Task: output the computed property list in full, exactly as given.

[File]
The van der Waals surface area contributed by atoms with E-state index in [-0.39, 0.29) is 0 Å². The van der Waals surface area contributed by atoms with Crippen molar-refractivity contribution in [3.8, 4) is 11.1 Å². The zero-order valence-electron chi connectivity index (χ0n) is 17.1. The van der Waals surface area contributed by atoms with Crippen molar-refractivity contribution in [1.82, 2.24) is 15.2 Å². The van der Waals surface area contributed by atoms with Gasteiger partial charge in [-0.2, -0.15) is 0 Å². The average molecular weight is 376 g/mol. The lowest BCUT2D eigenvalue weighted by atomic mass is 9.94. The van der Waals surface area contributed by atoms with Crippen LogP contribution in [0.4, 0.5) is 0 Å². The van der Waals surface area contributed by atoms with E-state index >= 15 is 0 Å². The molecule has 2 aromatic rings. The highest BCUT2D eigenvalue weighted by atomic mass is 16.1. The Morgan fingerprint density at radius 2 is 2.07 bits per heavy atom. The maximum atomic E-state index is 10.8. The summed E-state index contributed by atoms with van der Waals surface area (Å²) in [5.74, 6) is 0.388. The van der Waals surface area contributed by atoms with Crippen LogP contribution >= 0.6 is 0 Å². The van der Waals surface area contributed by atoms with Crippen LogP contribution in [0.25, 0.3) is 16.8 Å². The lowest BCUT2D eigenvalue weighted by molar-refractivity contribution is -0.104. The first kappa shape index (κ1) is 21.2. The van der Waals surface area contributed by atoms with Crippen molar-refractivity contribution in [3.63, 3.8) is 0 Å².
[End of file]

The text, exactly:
The van der Waals surface area contributed by atoms with E-state index in [-0.39, 0.29) is 0 Å². The van der Waals surface area contributed by atoms with Crippen molar-refractivity contribution in [3.8, 4) is 11.1 Å². The zero-order valence-electron chi connectivity index (χ0n) is 17.1. The van der Waals surface area contributed by atoms with Crippen molar-refractivity contribution in [1.82, 2.24) is 15.2 Å². The van der Waals surface area contributed by atoms with Gasteiger partial charge in [-0.2, -0.15) is 0 Å². The average molecular weight is 376 g/mol. The lowest BCUT2D eigenvalue weighted by atomic mass is 9.94. The van der Waals surface area contributed by atoms with Crippen LogP contribution in [0.4, 0.5) is 0 Å². The van der Waals surface area contributed by atoms with E-state index >= 15 is 0 Å². The molecule has 2 aromatic rings. The highest BCUT2D eigenvalue weighted by atomic mass is 16.1. The Morgan fingerprint density at radius 2 is 2.07 bits per heavy atom. The maximum atomic E-state index is 10.8. The summed E-state index contributed by atoms with van der Waals surface area (Å²) in [5.74, 6) is 0.388. The van der Waals surface area contributed by atoms with Crippen LogP contribution >= 0.6 is 0 Å². The van der Waals surface area contributed by atoms with Crippen LogP contribution in [0.25, 0.3) is 16.8 Å². The lowest BCUT2D eigenvalue weighted by molar-refractivity contribution is -0.104. The first kappa shape index (κ1) is 21.2. The van der Waals surface area contributed by atoms with Crippen molar-refractivity contribution in [3.63, 3.8) is 0 Å².